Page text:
To the Editor:
In the next 10 or 20 years, virtually all Americans will have access to the Internet. That will be an important accomplishment, but it will have little to no impact on the achievement gap. Why? Because high-speed access to Google is not the same thing as access to knowledge—at least not in any meaningful way.
Everyday examples abound: Your newspaper will tell you what the U.S. Supreme Court decided; it will not tell you what the Supreme Court is. You have to fill in the gaps.
If you think you can just Google those gaps, take a look at the first sentence of Wikipedia’s Supreme Court entry: “The Supreme Court of the United States (first abbreviated as SCOTUS in 1879) was established pursuant to Article III of the United States Constitution in 1789 as the highest federal court in the United States.” Google is a wonderful tool for those who want to extend their existing knowledge of a topic; it is not very useful for those needing to start from scratch.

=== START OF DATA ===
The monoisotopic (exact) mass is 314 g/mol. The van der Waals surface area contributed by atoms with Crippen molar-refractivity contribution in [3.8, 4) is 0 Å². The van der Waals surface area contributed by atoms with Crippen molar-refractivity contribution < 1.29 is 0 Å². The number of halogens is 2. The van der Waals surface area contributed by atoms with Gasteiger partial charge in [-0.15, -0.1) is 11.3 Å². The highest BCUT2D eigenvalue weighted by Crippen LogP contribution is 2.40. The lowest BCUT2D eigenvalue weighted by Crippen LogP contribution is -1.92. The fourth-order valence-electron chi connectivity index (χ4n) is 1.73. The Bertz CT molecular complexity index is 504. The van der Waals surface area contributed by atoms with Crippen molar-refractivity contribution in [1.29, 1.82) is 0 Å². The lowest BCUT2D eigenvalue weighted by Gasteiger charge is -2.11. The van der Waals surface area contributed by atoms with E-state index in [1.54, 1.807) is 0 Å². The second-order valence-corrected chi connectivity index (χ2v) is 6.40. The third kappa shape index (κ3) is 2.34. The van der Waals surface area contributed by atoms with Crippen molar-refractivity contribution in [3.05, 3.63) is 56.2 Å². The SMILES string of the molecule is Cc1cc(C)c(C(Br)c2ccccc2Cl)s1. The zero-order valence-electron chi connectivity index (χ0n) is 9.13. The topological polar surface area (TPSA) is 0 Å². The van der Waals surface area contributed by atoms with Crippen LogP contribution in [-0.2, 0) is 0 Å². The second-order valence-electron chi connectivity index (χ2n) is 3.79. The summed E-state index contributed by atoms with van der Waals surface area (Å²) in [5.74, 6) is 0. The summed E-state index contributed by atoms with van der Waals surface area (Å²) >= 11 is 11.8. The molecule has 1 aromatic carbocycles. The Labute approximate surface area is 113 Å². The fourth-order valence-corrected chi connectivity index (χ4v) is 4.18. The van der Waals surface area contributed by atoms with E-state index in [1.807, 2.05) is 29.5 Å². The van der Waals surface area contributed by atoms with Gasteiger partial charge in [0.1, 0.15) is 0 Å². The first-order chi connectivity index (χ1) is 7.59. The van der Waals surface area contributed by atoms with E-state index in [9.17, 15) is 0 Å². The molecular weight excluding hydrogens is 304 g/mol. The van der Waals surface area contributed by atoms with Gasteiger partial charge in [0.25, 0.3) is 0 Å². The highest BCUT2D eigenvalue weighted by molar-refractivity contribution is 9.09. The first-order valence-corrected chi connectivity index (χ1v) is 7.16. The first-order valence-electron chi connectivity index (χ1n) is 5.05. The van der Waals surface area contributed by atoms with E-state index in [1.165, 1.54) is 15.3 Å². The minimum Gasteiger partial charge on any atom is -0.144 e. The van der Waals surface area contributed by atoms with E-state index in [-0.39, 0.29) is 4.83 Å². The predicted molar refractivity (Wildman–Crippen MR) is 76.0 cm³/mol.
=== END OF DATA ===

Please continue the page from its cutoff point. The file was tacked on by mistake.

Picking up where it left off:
Right now, only some of our children are being taught the broad foundation of knowledge needed to harness Google for lifelong learning. But the Common Core State Standards Initiative could change that. It calls for a “content-rich curriculum” and states that, “By reading texts in history/social studies, science, and other disciplines, students build a foundation of knowledge in these fields that will also give them the background to be better readers in all content areas.”
Implementing the common core will be tough, but those who adhere to the research underlying the standards will be rewarded with higher achievement.
Core Knowledge Foundation
A version of this article appeared in the January 29, 2014 edition of Education Week as Common Core Will Bolster Foundational Knowledge